• Understood. But don’t let it beat you down, friend, somehow I doubt the Colonel would approve. And I only wish I could play the gee-tar, much as I love my music (Southern Style mostly). I’m a lot of things but musically inclined ain’t one of em.

      • Not musically inclined, either. If the song doesn’t lend itself to three chords, it is out of reach.

        Sent in membership renewal at local gun range. Good for another year, whatever that is good for.

        Little sumthin’ I stumbled across

        • Thanks for the vid, good stuff. That’s my back yard, Sam. Like I said, God’s country. And you’d best be packing: “step out of the truck, step into the food chain” as they say in Alaska.

    • Bah! It says “video unavailable”! Only two or three chords? Must be CCR 😁. So much of that good old music resonates still today, strongly. With luck you will find a brother (or sister?) from another mother at the shooting range and it will become something you look forward too. You meet the nicest people behind a Single Action Army 😉. We just head out into all that bushy paradise in your other vid. Might even get a hankering to upscale from yer 22…

    • Yeah, that worked. So, so much good music out there. So much talent. We’ve spent many a night trapped in little bars Stateside because the homegrown band playing that night was so good. Some of the best times I’ve had. Miss it much. Get to work, buddy! Shootin n pickin… can’t go wrong.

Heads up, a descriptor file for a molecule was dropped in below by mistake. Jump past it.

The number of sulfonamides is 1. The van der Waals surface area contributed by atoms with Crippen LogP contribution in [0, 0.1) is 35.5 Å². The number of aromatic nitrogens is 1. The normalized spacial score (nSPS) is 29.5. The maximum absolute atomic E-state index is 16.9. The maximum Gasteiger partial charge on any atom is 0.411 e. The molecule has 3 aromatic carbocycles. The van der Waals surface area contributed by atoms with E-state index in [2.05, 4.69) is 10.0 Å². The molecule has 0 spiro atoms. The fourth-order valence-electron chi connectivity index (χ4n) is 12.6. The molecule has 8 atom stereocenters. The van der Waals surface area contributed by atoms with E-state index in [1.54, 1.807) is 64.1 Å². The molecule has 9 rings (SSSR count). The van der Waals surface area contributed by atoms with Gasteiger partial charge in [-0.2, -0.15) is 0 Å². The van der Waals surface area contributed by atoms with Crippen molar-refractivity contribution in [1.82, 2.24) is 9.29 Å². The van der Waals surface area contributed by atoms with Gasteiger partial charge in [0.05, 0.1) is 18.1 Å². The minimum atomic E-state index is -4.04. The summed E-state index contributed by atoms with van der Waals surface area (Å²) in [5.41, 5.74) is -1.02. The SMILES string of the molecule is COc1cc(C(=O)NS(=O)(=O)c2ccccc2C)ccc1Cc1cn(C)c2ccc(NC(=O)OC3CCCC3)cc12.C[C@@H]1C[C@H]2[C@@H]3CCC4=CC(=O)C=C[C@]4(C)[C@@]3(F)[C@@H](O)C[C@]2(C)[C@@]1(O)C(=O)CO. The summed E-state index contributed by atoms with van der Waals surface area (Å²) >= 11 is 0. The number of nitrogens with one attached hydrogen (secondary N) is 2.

• @Sam

      Thanks for posting that link.

      I listen to Rick’s channel every so often for his take on classic songs. Had not heard of Mary Spender…LIKE her voice…dark, smokey and a touch sultry.

      • “I listen to Rick’s channel every so often for his take on classic songs.”

        Glad you enjoyed the video. I don’t understand any of what he says about “progressions”, “riffs” and other things, but always enjoy what he presents.

        Here’s an example of what I don’t understand:

        • @Sam

          Yea, I watched this one when he posted it…waaay beyond my musical pay grade! Glad that there are composers who understand the 1,001 intricacies of their craft so that I can enjoy (or not) their music creations. Currently listening to Five Finger Death Punch covers of several classic rock songs…I can’t write ’em, but I can appreciate ’em.

  13. “I can’t write ’em, but I can appreciate ’em.”

    I, too, consider myself a highly professional audience member.